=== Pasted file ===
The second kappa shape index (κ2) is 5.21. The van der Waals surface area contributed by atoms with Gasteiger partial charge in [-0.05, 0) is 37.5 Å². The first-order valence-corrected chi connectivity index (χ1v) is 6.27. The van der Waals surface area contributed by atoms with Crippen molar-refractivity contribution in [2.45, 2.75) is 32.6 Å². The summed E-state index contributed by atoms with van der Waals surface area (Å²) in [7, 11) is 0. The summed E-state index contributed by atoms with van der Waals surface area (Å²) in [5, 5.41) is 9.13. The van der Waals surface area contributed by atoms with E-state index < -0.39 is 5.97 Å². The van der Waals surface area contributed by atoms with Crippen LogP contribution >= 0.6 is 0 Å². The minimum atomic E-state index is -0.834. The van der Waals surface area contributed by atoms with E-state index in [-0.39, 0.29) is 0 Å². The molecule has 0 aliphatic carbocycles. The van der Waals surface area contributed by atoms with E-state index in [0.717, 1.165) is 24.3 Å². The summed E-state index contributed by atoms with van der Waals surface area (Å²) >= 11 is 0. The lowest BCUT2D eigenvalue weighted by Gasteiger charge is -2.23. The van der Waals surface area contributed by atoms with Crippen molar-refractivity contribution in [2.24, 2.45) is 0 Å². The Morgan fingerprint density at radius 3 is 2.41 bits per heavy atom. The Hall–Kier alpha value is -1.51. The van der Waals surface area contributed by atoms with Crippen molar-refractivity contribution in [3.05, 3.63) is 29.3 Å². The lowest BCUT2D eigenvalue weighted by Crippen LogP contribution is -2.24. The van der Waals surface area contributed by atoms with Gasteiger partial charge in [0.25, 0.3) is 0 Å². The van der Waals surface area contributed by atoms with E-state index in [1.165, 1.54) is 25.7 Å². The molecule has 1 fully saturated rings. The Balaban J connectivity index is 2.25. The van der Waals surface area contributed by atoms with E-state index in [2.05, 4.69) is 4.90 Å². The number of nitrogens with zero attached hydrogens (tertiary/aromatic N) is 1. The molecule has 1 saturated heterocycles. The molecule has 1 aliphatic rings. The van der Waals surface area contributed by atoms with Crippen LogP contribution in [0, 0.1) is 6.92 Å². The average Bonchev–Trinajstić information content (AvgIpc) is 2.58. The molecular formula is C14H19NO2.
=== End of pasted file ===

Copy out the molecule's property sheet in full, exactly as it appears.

The second kappa shape index (κ2) is 5.21. The van der Waals surface area contributed by atoms with Gasteiger partial charge in [-0.05, 0) is 37.5 Å². The first-order valence-corrected chi connectivity index (χ1v) is 6.27. The van der Waals surface area contributed by atoms with Crippen molar-refractivity contribution in [2.45, 2.75) is 32.6 Å². The summed E-state index contributed by atoms with van der Waals surface area (Å²) in [7, 11) is 0. The summed E-state index contributed by atoms with van der Waals surface area (Å²) in [5, 5.41) is 9.13. The van der Waals surface area contributed by atoms with E-state index < -0.39 is 5.97 Å². The van der Waals surface area contributed by atoms with Crippen LogP contribution >= 0.6 is 0 Å². The minimum atomic E-state index is -0.834. The van der Waals surface area contributed by atoms with E-state index in [-0.39, 0.29) is 0 Å². The molecule has 0 aliphatic carbocycles. The van der Waals surface area contributed by atoms with E-state index in [0.717, 1.165) is 24.3 Å². The summed E-state index contributed by atoms with van der Waals surface area (Å²) >= 11 is 0. The lowest BCUT2D eigenvalue weighted by Gasteiger charge is -2.23. The van der Waals surface area contributed by atoms with Crippen molar-refractivity contribution in [2.24, 2.45) is 0 Å². The Morgan fingerprint density at radius 3 is 2.41 bits per heavy atom. The Hall–Kier alpha value is -1.51. The van der Waals surface area contributed by atoms with Crippen molar-refractivity contribution in [3.05, 3.63) is 29.3 Å². The lowest BCUT2D eigenvalue weighted by Crippen LogP contribution is -2.24. The van der Waals surface area contributed by atoms with Gasteiger partial charge in [0.25, 0.3) is 0 Å². The van der Waals surface area contributed by atoms with E-state index in [1.165, 1.54) is 25.7 Å². The molecule has 1 fully saturated rings. The Balaban J connectivity index is 2.25. The van der Waals surface area contributed by atoms with E-state index in [2.05, 4.69) is 4.90 Å². The number of nitrogens with zero attached hydrogens (tertiary/aromatic N) is 1. The molecule has 1 saturated heterocycles. The molecule has 1 aliphatic rings. The van der Waals surface area contributed by atoms with Crippen LogP contribution in [0, 0.1) is 6.92 Å². The average Bonchev–Trinajstić information content (AvgIpc) is 2.58. The molecular formula is C14H19NO2.